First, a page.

As the tryptophan-induced Thanksgiving haze wears off, I thought I’d share a couple examples of accordion-inspired architecture that I’d run across recently. The first comes from Buenos Aires, where the city has just dedicated a new monument to tango music in the shape of a giant steel bandoneon. The tango has long been an integral part of Argentinian culture and this monument joins statues and plaques in Buenos Aires honoring tango legends like Carlos Gardel, Osvaldo Pugliese and Astor Piazzolla.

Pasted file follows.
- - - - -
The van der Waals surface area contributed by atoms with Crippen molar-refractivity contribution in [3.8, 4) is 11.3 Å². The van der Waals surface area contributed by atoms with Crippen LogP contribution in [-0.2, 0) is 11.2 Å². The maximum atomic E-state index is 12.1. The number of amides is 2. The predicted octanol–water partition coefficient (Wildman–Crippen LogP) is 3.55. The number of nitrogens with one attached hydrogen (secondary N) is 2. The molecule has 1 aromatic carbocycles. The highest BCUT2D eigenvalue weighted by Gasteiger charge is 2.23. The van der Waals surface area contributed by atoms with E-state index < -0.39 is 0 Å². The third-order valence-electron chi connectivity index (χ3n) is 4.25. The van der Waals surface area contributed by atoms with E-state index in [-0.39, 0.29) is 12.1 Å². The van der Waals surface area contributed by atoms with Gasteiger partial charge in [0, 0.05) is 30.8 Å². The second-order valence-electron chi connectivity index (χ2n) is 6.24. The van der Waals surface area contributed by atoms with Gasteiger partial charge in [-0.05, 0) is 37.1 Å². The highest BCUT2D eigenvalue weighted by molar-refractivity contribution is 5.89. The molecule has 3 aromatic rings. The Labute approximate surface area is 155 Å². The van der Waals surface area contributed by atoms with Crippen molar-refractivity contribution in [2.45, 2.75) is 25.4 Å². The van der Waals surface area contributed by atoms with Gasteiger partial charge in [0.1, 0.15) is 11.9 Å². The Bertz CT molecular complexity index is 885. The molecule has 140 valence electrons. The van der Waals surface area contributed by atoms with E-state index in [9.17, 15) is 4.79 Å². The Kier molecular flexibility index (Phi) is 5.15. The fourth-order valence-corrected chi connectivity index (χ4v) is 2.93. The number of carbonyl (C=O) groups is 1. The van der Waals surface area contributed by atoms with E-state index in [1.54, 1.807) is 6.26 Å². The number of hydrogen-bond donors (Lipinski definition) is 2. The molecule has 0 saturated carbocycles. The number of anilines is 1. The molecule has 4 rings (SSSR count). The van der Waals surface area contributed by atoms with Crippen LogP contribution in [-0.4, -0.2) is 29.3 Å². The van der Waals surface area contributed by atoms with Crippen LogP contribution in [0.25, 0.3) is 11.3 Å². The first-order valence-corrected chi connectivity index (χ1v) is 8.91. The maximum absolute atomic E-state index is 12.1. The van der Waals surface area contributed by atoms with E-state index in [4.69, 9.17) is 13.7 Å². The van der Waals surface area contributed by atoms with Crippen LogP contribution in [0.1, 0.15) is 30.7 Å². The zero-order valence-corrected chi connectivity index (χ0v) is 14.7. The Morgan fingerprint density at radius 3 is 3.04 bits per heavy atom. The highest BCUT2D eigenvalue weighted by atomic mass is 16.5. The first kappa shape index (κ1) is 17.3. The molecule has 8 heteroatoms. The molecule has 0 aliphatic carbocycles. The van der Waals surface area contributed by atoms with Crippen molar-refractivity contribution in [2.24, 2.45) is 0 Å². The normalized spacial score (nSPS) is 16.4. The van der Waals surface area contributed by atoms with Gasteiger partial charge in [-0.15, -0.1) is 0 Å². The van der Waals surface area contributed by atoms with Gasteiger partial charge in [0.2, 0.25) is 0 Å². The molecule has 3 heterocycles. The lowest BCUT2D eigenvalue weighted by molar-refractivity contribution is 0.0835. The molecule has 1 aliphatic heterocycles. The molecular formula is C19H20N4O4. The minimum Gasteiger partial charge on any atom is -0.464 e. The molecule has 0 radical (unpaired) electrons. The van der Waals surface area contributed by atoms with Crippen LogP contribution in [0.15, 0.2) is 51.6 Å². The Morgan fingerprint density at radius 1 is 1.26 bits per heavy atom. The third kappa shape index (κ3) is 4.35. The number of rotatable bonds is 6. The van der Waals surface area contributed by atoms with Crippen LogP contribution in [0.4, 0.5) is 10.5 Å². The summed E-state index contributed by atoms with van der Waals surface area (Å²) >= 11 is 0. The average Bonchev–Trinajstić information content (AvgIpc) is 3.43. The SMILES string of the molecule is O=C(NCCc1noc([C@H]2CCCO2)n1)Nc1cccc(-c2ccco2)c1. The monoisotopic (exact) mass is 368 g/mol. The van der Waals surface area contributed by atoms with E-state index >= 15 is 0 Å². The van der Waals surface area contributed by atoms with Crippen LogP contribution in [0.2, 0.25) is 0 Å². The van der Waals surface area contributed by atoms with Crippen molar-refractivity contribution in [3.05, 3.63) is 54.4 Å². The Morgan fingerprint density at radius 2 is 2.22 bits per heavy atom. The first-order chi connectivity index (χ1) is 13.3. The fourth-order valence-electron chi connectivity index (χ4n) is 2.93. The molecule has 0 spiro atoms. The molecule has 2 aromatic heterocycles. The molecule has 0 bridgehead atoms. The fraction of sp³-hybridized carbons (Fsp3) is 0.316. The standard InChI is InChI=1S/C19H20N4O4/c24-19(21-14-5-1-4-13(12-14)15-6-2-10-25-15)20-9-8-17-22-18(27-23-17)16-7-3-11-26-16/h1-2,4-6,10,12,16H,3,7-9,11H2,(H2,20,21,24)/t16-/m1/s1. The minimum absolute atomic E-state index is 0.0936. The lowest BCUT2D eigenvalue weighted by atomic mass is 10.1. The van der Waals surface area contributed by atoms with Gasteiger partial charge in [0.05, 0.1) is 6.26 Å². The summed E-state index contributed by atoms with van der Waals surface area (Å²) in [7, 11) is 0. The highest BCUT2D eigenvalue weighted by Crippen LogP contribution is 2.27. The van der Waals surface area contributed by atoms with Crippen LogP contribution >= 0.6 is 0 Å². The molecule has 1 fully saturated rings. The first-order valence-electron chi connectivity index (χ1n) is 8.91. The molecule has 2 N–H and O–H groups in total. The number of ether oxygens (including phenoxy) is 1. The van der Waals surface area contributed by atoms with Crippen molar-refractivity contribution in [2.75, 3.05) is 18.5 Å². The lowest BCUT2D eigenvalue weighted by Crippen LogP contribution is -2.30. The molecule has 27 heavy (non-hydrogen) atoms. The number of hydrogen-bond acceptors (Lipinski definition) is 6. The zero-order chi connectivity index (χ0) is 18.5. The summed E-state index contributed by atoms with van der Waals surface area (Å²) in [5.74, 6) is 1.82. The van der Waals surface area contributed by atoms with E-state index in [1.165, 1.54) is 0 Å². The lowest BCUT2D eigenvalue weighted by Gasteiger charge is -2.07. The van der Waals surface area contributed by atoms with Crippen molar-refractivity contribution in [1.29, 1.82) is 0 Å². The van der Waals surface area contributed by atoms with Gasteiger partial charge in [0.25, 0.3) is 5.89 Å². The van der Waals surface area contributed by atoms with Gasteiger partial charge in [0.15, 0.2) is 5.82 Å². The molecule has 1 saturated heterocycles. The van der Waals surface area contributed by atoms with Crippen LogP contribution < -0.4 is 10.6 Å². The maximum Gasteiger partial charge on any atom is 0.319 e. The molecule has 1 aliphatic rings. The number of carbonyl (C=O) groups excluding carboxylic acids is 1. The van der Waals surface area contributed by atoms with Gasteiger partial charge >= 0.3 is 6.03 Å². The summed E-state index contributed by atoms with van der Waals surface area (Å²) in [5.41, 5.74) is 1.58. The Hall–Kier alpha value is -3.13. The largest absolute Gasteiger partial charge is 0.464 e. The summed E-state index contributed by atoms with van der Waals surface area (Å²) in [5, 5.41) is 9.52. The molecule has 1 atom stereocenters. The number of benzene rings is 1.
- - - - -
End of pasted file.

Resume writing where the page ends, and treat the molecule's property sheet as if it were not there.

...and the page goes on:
The second isn’t reality (yet), but is a design by London architect Ken Shuttleworth for a 10-story accordion-shaped building that will border Christopher Wren’s Monument to The Great Fire Of London. The building’s rooftop garden will double as a sundial, using the shadow from Wren’s Monument to indicate the time.
My favorite piece of accordion architecture, though, is still the old San Francisco accordion school — Theodore School of Music on Union Street — with its entire second floor shaped like an accordion.